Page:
"Please don't bother me right now, I'm reading about railcar loading trends for 1842, the year of the great hog debacle. I think I can see parallels between that and the current coal environment." Ever run into a value investor like that? Head so deep in a history book that everything current is just a repeat of the past? Reading is to value investing as ice skates are to hockey.
Reading is so embedded in the value investing mantra that I've seen debates break out over who reads the more. One of Warren Buffett's protege investors was mis-quoted in an interview saying he read 500 pages a day. Soon message boards were full of posts positing that if Buffett deputies read 500 pages a day then that must be the path to success. It wasn't long before legions of investors were burned out trying to plow through the equivalent of a Stephen King novel a day, seven days a week barely giving themselves time to eat or use the restroom, let alone think about what they were reading! Eventually said deputy clarified that they only read 500 pages a week, but the damage had been done.
This is the time of the year when investors are making resolutions "I'll research more before making the next investment." "I won't sell as quickly" "I'll be more patient" "I won't chase story stock" etc. One resolution many will make is they want to read more and deepen the research before investing.
By nature I'm a goal type of person, I'm first born, and driven (often go together), and like to accomplish things, even fabricated goals. For years I'd set new year gold. I'd build little systems to hit my goals and once I accomplished them I'd fall off my system for the rest of the year leaving the goal just a memory. The goals were nice milestones, but at each goal I either realized it wasn't worth pursing the activity further, or I was discontent and set another goal further afield.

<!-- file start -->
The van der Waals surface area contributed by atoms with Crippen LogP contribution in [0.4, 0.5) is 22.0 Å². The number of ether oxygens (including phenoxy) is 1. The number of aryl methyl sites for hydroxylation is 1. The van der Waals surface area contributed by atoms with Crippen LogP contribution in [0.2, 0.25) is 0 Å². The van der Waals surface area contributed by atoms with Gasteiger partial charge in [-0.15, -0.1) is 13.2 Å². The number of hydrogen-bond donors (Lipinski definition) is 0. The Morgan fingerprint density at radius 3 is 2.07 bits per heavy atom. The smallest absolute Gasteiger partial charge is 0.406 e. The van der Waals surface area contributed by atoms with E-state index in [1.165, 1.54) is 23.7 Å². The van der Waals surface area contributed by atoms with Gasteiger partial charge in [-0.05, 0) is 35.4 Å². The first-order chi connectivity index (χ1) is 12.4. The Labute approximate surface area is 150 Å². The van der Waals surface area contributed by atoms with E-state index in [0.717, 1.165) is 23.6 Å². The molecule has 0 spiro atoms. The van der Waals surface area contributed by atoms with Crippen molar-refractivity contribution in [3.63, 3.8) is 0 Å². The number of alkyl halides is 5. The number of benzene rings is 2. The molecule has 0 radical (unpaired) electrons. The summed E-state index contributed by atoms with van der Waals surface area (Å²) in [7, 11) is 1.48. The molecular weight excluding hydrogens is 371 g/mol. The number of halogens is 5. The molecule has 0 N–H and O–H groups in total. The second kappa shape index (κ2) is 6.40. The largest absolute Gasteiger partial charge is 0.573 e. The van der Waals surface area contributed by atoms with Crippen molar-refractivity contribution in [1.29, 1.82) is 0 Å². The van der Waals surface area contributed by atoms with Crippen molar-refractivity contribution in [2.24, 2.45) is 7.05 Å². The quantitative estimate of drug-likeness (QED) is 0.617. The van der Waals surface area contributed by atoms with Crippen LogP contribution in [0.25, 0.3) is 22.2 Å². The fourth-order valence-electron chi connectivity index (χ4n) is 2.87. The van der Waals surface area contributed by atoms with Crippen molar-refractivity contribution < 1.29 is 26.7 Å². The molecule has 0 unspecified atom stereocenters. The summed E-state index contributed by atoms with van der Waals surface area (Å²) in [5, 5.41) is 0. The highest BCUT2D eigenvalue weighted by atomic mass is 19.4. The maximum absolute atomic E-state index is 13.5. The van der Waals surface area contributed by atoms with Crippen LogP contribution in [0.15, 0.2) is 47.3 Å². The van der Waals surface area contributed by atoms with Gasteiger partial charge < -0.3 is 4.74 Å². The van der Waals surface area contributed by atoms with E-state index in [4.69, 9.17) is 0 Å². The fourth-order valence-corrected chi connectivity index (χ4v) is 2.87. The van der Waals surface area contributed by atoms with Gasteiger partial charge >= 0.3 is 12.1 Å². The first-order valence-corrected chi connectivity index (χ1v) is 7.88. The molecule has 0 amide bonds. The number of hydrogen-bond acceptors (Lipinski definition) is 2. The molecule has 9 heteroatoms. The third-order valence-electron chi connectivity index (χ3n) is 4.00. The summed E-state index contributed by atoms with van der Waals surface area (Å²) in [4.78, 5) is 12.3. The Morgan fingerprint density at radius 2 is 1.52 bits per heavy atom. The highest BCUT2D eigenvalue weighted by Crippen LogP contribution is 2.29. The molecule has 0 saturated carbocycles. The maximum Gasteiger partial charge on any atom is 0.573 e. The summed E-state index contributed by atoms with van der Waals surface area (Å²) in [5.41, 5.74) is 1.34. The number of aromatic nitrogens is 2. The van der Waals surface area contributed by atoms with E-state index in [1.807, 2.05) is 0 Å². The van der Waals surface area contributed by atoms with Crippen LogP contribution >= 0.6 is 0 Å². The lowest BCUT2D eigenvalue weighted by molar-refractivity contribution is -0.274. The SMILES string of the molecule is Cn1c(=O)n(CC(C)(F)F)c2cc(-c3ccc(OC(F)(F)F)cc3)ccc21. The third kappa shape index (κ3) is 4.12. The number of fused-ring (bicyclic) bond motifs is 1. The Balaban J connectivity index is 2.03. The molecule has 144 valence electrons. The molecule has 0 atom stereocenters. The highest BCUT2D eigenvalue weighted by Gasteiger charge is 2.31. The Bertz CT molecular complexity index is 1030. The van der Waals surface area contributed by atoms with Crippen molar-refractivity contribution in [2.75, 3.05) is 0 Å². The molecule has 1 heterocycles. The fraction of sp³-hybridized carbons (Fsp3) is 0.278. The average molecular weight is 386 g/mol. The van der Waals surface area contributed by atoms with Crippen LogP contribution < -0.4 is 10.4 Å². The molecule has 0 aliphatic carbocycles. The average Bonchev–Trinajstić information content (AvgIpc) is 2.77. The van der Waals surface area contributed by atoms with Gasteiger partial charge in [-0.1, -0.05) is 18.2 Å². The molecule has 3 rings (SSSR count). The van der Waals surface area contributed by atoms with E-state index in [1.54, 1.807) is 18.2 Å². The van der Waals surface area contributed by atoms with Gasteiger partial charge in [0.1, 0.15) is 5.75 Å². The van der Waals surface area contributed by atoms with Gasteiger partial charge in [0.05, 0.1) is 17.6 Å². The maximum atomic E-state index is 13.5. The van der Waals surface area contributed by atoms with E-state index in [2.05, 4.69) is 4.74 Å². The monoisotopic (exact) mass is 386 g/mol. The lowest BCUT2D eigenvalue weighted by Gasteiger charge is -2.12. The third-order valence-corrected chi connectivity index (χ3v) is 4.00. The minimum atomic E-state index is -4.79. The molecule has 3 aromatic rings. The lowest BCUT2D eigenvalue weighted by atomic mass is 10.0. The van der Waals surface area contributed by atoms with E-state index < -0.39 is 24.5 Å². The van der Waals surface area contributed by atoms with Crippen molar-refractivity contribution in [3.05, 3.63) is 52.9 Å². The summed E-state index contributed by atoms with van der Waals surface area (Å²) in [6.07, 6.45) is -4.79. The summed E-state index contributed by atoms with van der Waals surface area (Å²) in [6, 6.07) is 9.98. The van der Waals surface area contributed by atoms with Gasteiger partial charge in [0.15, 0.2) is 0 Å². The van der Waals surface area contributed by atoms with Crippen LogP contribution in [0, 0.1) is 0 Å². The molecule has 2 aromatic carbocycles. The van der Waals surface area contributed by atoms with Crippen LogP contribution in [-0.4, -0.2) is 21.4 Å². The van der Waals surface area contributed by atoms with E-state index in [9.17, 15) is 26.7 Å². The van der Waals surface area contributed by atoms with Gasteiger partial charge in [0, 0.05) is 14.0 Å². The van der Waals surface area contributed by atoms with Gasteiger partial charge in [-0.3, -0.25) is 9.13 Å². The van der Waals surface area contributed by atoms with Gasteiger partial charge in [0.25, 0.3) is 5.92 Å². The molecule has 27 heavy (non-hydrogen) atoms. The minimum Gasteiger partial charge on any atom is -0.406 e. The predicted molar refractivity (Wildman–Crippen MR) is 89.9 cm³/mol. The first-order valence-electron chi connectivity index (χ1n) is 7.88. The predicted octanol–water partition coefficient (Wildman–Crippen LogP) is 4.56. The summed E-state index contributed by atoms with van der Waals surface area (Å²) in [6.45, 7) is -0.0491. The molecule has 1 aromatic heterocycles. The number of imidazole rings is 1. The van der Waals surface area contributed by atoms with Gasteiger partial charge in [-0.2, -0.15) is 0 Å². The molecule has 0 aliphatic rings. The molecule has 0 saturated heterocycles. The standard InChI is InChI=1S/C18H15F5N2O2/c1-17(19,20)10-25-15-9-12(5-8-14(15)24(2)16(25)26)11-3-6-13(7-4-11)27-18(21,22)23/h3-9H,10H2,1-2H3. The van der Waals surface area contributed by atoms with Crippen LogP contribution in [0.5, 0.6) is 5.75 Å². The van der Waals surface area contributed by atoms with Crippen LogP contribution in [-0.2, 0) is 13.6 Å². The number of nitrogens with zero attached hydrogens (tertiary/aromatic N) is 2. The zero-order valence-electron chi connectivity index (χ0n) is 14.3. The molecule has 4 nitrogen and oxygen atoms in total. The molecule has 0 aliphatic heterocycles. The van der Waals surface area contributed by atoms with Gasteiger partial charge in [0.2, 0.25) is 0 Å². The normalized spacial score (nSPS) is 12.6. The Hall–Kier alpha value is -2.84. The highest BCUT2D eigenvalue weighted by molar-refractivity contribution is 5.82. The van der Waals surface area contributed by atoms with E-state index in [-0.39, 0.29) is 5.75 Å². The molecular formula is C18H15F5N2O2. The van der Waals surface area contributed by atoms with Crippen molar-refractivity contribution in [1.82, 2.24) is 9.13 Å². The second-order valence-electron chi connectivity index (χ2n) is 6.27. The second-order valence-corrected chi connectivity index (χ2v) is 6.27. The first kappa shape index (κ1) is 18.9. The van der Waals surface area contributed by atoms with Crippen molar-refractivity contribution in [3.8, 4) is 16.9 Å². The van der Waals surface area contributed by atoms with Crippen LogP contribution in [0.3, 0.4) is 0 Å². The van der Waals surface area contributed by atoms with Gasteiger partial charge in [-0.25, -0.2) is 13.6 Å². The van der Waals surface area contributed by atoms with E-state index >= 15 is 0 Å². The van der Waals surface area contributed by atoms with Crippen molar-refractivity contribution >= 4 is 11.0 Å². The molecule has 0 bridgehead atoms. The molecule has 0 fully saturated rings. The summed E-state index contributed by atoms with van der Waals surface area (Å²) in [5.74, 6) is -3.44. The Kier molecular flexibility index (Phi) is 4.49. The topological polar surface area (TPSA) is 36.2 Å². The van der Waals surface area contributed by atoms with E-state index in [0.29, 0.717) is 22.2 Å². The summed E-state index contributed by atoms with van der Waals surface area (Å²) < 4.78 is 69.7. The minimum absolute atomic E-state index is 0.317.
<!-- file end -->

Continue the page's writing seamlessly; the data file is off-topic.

As I've knocked down goal after goal and grown older I've realized there's a better way. Instead of setting fixed goals each year I now strive to build sustainable systems. For example, a few years ago I set a weekly goal of running a certain number of miles. I found myself in two situations, I'd run 80% of the miles the first three days of the week and then I'd slack off and do an easy run on Friday to make my goal. Or I'd be busy Mon-Wed and Thursday and Friday would run too much putting myself at risk for injury trying to reach the weekly goal. The better way is to say that I plan on exercising three to four days a week. Since I'm not holding myself to an arbitrary number I can be satisfied if I get outside a consistent number of days. The beauty of this system is that it's sustainable, run (or exercise) three days a week. If I'm tired maybe I'll walk, or in the summer I might swap a run with a bike ride, but regardless I am out exercising, not maintaining a spreadsheet.
I've spoken in the past about building an investing system. You need to invest in a way that fits your personality. This is where reading comes into play. There are many different ways to be a value investor. Value investing is simply buying something of a measurable value for a substantial discount to that measurable value. The thing is that to do this you don't need to keep your nose in a book constantly, even if Buffett does.
Have you ever seen someone say the following: "I'm interested in value investing, what should I do?" and the response is to throw a library of value investing books at the person asking a question. "Oh you need to read all of Buffett's letters, plus Security Analysis, plus thirty other books and 10-Ks and 10-Qs and the Farmers Almanac back to 1910 and then you'll be ready to begin.."
The approach we use to teach value investing is strange, almost foreign compared to most other things we learned in life. Consider a sport. The student is taught a number of basic rules and techniques and then told to practice. As they practice and improve they are then taught more difficult techniques. Or what about a pilot? Piloting a plane is complicated, but a pilot learns the basics first then gets in a plane and practices with a teacher. Once they know the basics they learn by doing. Almost any type of learning I can think of follows this same pattern. Discover the basics, practice, improve, learn more, practice more, improve etc.